Mention Ken Fisher around Deer Park High School graduates from the ’70s and ’80s and you can be absolutely certain they remember who he was.
He took the Marching Stags to the Rose Bowl Parade in 1970, to the Calgary Stampede several times and to many other prestigious band contests. But that’s really not why people remember him – they remember him because he was one heck of a teacher who touched hundreds of young people’s lives.
Fisher, 75, died in Mesa, Ariz., on Jan. 21 and his hometown is having a memorial for him Saturday at Deer Park Middle School.
“That’s the old high school,” said Dan Huffman, director of vocal music at Deer Park’s middle and high school, and a drum major under Fisher in the early ’70s. “For a large chunk of the people getting together this weekend, this will be like coming back to where they went to school.”
Fisher’s family started a Web site soon after his death where dozens of former students have posted their memories about a teacher who clearly went above and beyond teaching music.
Many write about how Fisher made them want to do well, made them practice and rehearse, exercise and commit – and how they did it all with great joy.
“He was a man of great wit and he loved to have fun; people remember this great laugh he had,” said Huffman, Deer Park High School class of ’72, about his former teacher. “You had, as his student, a combination of something that wasn’t quite fear, but you didn’t want to make a mistake, you wanted to do it right – he just had a way of making you want to do your best.”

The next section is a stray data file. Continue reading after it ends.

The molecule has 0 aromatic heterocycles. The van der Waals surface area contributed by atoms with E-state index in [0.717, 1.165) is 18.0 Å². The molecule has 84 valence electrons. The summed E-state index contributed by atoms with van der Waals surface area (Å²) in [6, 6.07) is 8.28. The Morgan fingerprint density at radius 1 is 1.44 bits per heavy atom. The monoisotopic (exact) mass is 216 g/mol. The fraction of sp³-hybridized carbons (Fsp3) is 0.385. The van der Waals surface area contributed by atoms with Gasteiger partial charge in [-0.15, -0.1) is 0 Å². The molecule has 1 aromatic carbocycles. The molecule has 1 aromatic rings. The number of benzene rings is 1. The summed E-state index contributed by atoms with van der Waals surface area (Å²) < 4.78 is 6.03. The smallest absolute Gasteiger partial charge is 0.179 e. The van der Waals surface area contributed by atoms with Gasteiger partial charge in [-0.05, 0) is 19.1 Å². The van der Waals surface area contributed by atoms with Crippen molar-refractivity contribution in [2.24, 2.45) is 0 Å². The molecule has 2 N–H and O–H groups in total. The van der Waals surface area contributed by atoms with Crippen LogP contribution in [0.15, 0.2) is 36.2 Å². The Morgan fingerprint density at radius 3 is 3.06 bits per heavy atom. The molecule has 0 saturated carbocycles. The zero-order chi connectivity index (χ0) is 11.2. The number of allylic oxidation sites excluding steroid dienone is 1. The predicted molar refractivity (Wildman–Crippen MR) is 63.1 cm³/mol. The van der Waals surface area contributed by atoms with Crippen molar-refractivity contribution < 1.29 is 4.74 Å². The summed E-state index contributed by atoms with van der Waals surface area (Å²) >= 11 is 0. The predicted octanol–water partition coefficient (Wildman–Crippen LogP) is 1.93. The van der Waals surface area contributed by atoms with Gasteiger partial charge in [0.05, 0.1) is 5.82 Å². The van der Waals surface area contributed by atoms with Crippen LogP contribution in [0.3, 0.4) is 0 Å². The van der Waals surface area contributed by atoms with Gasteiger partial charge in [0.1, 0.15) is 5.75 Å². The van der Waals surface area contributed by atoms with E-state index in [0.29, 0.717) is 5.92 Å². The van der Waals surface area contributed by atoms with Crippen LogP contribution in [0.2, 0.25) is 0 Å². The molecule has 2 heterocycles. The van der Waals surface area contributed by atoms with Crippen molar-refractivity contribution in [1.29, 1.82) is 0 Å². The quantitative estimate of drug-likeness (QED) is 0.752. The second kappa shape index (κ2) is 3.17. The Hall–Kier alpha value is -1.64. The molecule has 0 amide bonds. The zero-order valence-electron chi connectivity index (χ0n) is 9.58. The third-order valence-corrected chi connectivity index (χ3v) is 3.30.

When Deer Park High School’s remodel is completed in two years, part of the music and theater wing will be named The Kenneth M. Fisher Performing Art Center.
“It may be the whole wing, but we know for sure it will be the theater,” said Huffman.
Fisher retired in 1993, yet he continued to be active in the music world, wherever he lived. In Mesa, he was involved in six different music organizations and he died, suddenly and unexpectedly, while getting ready for a local band rehearsal, setting up chairs and handing out sheet music.
“Those visiting with him during his last minutes said that he was there with them joking and laughing one minute and then he was gone. He died with no pain, no distress and no fear. He died doing what he loved – visiting, laughing and joking around with friends against the backdrop of music,” the family writes on his memorial Web site.
Fisher is survived by his wife, Nancy. The couple would have celebrated their 50th anniversary in June. They had one son, Robert Fisher.
It was in the fall of ’62 that Fisher took the job in Deer Park.
“It’s hard to describe the impact he had; there was just something about him,” said Huffman. “The Web site gives a good sense of the man, I think. I’m a music teacher now, and I wish I could figure out his magic.”
Echoing many, one former student writes on the Web site: “I loved being in his band. First with clarinet, then with oboe. He had put his trust in me, someone who questioned her own value, to do this job. Their were times when we went on trips, that it would be a strain on my family financially, but I never saw a child left behind because of their family status. We were all valuable in his eyes.”
Huffman said Fisher was a legendary fundraiser who always knew exactly who to call for support.
Former students from near and far are expected to arrive for the memorial service on Saturday.
“I guess we expect it to be the biggest band and drill team reunion we’ve ever seen,” said Huffman. A recorded interview Huffman did with Fisher some years ago is the foundation for the memorial service.
“People can listen to that, and after the service is over, we’ve allotted time for people to just stay and connect,” Huffman said. “We hope they will bring in memorabilia, pictures, anything that reminds them of Ken Fisher.”
It was a little unusual to have the same person be in charge of the band and the drill team – but that’s how Fisher did it for years.
“He could out-twirl anyone he taught,” said Huffman. “I bet he still could. He was very special to all of us here, and he really enjoyed life.”